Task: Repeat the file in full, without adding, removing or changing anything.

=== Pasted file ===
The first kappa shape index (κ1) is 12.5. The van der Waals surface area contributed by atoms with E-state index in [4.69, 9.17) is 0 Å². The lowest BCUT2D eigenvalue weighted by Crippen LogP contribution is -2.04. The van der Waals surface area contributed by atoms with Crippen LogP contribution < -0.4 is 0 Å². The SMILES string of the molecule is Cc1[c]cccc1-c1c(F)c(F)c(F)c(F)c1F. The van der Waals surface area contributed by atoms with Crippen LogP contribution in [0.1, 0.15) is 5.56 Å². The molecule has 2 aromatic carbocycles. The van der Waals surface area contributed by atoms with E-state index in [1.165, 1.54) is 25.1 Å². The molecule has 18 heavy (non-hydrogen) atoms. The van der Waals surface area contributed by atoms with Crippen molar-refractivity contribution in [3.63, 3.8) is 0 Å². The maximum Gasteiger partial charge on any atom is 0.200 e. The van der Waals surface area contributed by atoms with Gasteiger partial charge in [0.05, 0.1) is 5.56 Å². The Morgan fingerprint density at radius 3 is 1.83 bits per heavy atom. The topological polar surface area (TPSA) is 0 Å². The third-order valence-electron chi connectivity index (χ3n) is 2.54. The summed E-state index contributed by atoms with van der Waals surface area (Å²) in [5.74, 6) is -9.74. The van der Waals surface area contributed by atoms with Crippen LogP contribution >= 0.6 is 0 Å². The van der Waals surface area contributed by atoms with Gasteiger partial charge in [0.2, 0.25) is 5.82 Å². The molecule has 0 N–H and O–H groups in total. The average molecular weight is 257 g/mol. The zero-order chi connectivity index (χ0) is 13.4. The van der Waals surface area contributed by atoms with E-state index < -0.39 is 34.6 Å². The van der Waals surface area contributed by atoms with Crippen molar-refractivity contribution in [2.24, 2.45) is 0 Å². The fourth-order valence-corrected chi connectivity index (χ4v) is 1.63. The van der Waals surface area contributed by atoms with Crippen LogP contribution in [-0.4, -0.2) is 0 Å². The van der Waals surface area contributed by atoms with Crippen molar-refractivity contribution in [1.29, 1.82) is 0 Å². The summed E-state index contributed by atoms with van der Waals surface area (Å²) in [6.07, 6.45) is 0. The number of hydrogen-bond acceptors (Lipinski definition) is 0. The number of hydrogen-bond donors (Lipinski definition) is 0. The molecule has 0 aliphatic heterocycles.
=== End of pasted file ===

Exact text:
The first kappa shape index (κ1) is 12.5. The van der Waals surface area contributed by atoms with E-state index in [4.69, 9.17) is 0 Å². The lowest BCUT2D eigenvalue weighted by Crippen LogP contribution is -2.04. The van der Waals surface area contributed by atoms with Crippen LogP contribution < -0.4 is 0 Å². The SMILES string of the molecule is Cc1[c]cccc1-c1c(F)c(F)c(F)c(F)c1F. The van der Waals surface area contributed by atoms with Crippen LogP contribution in [0.1, 0.15) is 5.56 Å². The molecule has 2 aromatic carbocycles. The van der Waals surface area contributed by atoms with E-state index in [1.165, 1.54) is 25.1 Å². The molecule has 18 heavy (non-hydrogen) atoms. The van der Waals surface area contributed by atoms with Crippen molar-refractivity contribution in [3.63, 3.8) is 0 Å². The maximum Gasteiger partial charge on any atom is 0.200 e. The van der Waals surface area contributed by atoms with Gasteiger partial charge in [0.05, 0.1) is 5.56 Å². The Morgan fingerprint density at radius 3 is 1.83 bits per heavy atom. The topological polar surface area (TPSA) is 0 Å². The third-order valence-electron chi connectivity index (χ3n) is 2.54. The summed E-state index contributed by atoms with van der Waals surface area (Å²) in [5.74, 6) is -9.74. The van der Waals surface area contributed by atoms with Crippen LogP contribution >= 0.6 is 0 Å². The van der Waals surface area contributed by atoms with Gasteiger partial charge in [0.2, 0.25) is 5.82 Å². The molecule has 0 N–H and O–H groups in total. The average molecular weight is 257 g/mol. The zero-order chi connectivity index (χ0) is 13.4. The van der Waals surface area contributed by atoms with E-state index < -0.39 is 34.6 Å². The van der Waals surface area contributed by atoms with Crippen molar-refractivity contribution in [2.24, 2.45) is 0 Å². The fourth-order valence-corrected chi connectivity index (χ4v) is 1.63. The van der Waals surface area contributed by atoms with Crippen LogP contribution in [-0.4, -0.2) is 0 Å². The van der Waals surface area contributed by atoms with Crippen molar-refractivity contribution in [1.29, 1.82) is 0 Å². The summed E-state index contributed by atoms with van der Waals surface area (Å²) in [6.07, 6.45) is 0. The number of hydrogen-bond acceptors (Lipinski definition) is 0. The number of hydrogen-bond donors (Lipinski definition) is 0. The molecule has 0 aliphatic heterocycles.